“I want them to spend that money on direct care and on direct care staff,” Dicks says.
- Greater access for visitors, including in-person visits for family members following federal and state safety guidelines, and a requirement to allow visits to residents using virtual platforms.
- More staffing as well as stronger in-person oversight by state long-term care ombudsmen. AARP also reiterates its opposition to legislation making nursing homes immune from legal liability for illnesses or deaths resulting from exposure to COVID-19.
The PPE shortages that long-term care facilities reported were a surprise, says Dicks.
The state Department of Health Services (DHS) has been aware of PPE shortages for long-term care, especially for assisted living facilities, according to spokeswoman Jennifer Miller, who says that both the state and county health agencies have backup supplies of PPE that long-term care establishments can request.
Abrams says the nursing home operators his trade association has heard from have reported “shortages in pockets around the state, but it’s been far from widespread.” He adds, “What’s the real issue is the skyrocketing price and undependable supply chains.”
Regarding the report’s staffing recommendation, Abrams says, “We would love to be able to adequately staff. Don’t tell me there’s a problem — tell me what the solution is.”
Assisted living questions
While the report focuses on nursing homes — which are required to report to CMS the data that AARP uses to compile its findings — both Zander and Dicks say the findings also raise questions about assisted living facilities, which are regulated only by the state but not the federal government.
“We’re getting data and information about nursing homes, but we’re not getting it about the assisted living facilities,” Dicks says.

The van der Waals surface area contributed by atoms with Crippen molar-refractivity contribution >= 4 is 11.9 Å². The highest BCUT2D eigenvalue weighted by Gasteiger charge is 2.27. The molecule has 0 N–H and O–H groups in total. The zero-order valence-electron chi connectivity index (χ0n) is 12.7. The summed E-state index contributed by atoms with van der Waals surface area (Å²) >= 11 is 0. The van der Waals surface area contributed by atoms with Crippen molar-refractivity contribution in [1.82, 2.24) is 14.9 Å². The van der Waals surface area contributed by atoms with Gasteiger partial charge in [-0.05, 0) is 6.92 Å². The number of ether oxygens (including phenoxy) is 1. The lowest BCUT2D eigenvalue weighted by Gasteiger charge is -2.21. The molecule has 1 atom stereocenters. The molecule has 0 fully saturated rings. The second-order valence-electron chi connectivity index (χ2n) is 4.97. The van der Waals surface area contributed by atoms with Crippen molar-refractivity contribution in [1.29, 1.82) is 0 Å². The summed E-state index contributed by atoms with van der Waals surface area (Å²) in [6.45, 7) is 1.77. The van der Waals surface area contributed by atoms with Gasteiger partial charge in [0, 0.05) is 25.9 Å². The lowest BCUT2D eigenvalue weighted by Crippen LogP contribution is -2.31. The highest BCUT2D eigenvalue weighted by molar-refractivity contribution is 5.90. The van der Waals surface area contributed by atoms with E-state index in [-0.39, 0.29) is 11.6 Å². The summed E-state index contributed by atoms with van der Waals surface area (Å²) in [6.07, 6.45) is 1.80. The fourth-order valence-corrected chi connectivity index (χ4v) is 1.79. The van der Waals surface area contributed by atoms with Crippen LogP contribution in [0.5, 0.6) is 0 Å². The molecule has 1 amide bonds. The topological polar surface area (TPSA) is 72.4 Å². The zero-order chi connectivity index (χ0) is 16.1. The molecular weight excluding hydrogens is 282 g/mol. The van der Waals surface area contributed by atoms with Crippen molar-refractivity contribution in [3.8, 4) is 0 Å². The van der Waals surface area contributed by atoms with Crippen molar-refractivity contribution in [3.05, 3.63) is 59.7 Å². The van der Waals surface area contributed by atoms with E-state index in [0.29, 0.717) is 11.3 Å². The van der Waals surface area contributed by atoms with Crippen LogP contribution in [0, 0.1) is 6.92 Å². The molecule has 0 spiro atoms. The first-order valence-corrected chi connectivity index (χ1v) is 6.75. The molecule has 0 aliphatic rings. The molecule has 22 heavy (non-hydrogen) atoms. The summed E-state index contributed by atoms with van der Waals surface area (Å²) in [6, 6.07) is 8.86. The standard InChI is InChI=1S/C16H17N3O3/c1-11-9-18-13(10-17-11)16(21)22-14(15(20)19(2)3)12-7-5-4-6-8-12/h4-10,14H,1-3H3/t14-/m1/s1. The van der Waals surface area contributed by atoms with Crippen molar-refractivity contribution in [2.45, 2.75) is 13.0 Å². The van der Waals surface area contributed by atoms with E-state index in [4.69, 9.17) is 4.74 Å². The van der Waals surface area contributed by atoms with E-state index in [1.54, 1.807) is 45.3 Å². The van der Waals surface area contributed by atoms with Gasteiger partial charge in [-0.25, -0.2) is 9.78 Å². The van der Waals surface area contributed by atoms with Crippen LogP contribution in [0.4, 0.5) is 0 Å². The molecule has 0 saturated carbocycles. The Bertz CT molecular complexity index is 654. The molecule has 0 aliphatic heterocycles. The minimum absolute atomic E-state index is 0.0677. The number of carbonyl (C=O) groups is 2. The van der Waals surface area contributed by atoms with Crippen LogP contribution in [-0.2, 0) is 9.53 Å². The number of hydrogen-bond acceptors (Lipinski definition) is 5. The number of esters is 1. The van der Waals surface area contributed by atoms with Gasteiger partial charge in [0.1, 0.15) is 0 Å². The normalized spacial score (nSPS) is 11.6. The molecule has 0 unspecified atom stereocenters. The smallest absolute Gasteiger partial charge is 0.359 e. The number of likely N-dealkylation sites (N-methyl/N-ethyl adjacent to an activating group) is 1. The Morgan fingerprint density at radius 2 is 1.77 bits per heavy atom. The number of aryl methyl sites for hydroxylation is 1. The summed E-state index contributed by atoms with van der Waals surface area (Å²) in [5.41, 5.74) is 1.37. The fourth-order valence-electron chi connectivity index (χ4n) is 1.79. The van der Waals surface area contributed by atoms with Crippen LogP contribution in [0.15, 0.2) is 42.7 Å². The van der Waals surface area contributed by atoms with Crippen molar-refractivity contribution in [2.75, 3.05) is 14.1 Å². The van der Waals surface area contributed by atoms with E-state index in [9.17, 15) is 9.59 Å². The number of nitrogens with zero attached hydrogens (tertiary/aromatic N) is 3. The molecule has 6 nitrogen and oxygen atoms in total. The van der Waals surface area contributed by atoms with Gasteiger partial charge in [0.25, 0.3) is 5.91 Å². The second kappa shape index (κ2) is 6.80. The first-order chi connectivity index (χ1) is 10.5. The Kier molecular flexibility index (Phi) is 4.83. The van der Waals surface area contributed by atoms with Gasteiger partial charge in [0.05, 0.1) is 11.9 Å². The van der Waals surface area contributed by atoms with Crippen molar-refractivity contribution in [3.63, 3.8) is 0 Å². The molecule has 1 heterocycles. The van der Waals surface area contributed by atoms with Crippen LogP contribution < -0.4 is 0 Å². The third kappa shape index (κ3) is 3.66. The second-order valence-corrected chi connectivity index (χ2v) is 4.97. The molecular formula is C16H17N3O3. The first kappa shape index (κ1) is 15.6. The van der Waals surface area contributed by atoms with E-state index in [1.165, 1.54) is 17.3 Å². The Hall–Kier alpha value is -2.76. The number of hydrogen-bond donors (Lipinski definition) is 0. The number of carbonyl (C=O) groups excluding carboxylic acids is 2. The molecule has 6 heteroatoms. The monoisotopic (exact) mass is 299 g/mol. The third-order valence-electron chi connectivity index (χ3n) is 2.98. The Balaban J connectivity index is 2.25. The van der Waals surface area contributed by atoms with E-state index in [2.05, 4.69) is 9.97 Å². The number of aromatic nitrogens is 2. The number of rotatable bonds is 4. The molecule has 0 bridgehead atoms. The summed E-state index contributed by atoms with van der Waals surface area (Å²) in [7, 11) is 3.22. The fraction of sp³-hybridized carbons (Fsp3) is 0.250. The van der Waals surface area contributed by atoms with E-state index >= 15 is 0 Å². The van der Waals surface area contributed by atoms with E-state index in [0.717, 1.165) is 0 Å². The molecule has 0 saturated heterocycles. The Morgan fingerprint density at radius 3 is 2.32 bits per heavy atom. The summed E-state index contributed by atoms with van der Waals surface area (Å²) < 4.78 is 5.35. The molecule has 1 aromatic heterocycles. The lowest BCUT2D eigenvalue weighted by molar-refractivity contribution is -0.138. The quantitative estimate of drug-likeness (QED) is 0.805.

While DHS has reported nearly 700 deaths from COVID-19 of people in long-term care since it began tracking the virus early this year, fewer than half — about 325 as of last week — were in nursing homes, Zander observes. That suggests there have been “a significant number of deaths in assisted living facilities that may have not been discussed very much,” she says.
Nursing homes are already conducting federally mandated surveillance testing of their employees once or twice a week for the coronavirus, using antigen tests provided and paid for by DHS. Antigen tests are different from those used for the general public, such as at clinics or community testing sites. They produce results much more quickly than the conventional molecular tests, but they are also prone to more false negative or false positive findings.
Under state surveillance testing guidelines, people who test positive with the antigen test are retested with the molecular test for confirmation. People who have symptoms but test negative for the virus on the antigen test are also re-tested with the molecular test.
Consumer advocates want to see surveillance testing extended to assisted living for residents and staff, but also visitors — in hopes that would allow people to safely visit family members. Dicks says that is complicated by the rapid test’s accuracy problems.
Abrams, whose trade association represents the assisted living industry as well as nursing homes, is skeptical about surveillance testing in assisted living, however.
“Assisted living won’t have those kinds of personnel and financial resources” required for such a program, Abrams says.
Surveillance testing in nursing homes is “very labor intensive for the facility,” he says. “But it’s absolutely essential, especially given the situation in Wisconsin.” Nursing homes have been able to afford it, he adds, because of DHS funding, which has now been extended through the first three months of 2021.